The first panel, which includes testimony from the Justice Department, the Secret Service and the Treasury, while all noting the potential benefits of online cash, spent much of its time warning of the dangers the currency embodies: money laundering, tax shelters, virtually anonymous markets for illicit items such as drugs, kiddie porn, stolen credit-card information and hacking software. “The department anticipates that virtual currency will continue to evolve and grow in popularity,” Mythili Raman, acting assistant attorney general for the Justice Department’s Criminal Division, says in her prepared testimony given to TIME. “That growth inevitably will be accompanied by an increase in illicit transactions, which makes it critical that virtual currency services understand their legal obligations and requirements.”
The second panel includes a mix of critics and advocates. Ernie Allen, president and chief executive of the International Centre for Missing and Exploited Children, says the main way law enforcement takes down illicit sites — infiltration — is “expensive, time-consuming and often ineffective.” He notes that the Silk Road is already back up and running. Allen goes so far as to say an anonymous Internet is too dangerous. “You can help us address the core challenge, Internet anonymity,” he tells the panel in his prepared remarks. “For all of its importance, we simply cannot create an environment in which child exploiters, traffickers and other organized criminals can operate on the Internet with a complete veil of anonymity and no risk of being identified unless they make a mistake.”
Advocates of bitcoin will testify to the potential power the currency has in helping the world’s poor by giving them the ability to bank and transfer money across the globe with relatively little fees. “Whether it brings people into existing financial-services systems, or if it secures people’s wealth better outside of formal systems, we believe bitcoin has tremendous potential to improve the capacity of people around the world to build and store wealth,” Patrick Murck, general counsel for the Bitcoin Foundation, says in his prepared testimony. “If these efforts and the underlying genius of the bitcoin protocol improve the financial situation and wherewithal of millions, hundreds of millions, or perhaps billions of people by even a small fraction, the total quantum of good done by bitcoin will be quite large.”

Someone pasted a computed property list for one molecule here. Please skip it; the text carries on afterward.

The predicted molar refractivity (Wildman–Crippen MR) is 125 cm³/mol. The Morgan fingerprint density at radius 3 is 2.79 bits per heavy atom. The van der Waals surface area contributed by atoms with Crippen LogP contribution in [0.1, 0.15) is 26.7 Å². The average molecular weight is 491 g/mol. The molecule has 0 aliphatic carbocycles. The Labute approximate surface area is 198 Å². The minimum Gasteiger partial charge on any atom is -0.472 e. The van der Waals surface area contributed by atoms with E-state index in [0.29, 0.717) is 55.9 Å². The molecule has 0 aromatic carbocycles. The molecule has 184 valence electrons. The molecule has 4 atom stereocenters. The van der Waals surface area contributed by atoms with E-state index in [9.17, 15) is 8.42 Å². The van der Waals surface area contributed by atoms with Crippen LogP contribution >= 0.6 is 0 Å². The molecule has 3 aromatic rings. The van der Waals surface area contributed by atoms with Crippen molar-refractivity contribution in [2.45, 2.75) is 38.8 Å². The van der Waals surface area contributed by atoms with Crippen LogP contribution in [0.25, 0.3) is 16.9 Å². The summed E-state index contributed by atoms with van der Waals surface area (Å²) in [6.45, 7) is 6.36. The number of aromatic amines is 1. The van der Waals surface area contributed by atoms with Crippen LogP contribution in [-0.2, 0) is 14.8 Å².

Jeremy Allaire, CEO of Circle Internet Financial, a group that launched in October seeking to make bitcoin payments more broadly accepted online, went so far as to ask the government to be much more explicit in regulating bitcoin, because it is only with market certainty that the currency will truly be able to flourish. “Criminals and terrorists will seek to employ digital currency if it remains unregulated, leaving bitcoin operators to operate without stringent controls and effective systems to verify identities, monitor transactions and report suspicious activity,” he says in his prepared remarks, adding that uncertainty and abuse in the market will only drive innovation overseas.
Allaire’s and Murck’s presence on the panel show how the bitcoin industry has upped its lobbying in Washington. According to Politico, Allaire recently hired Consumer Financial Protection Bureau deputy director Raj Date, and in October the Bitcoin Foundation hired Jinyoung Lee Englund, a former aide to Republican Representative Cathy McMorris Rodgers, as well as law firm Perkins Coie. Perkins Coie has already earned its keep: the Federal Election Commission last week released a draft decision allowing candidates to accept, but not spend, bitcoin.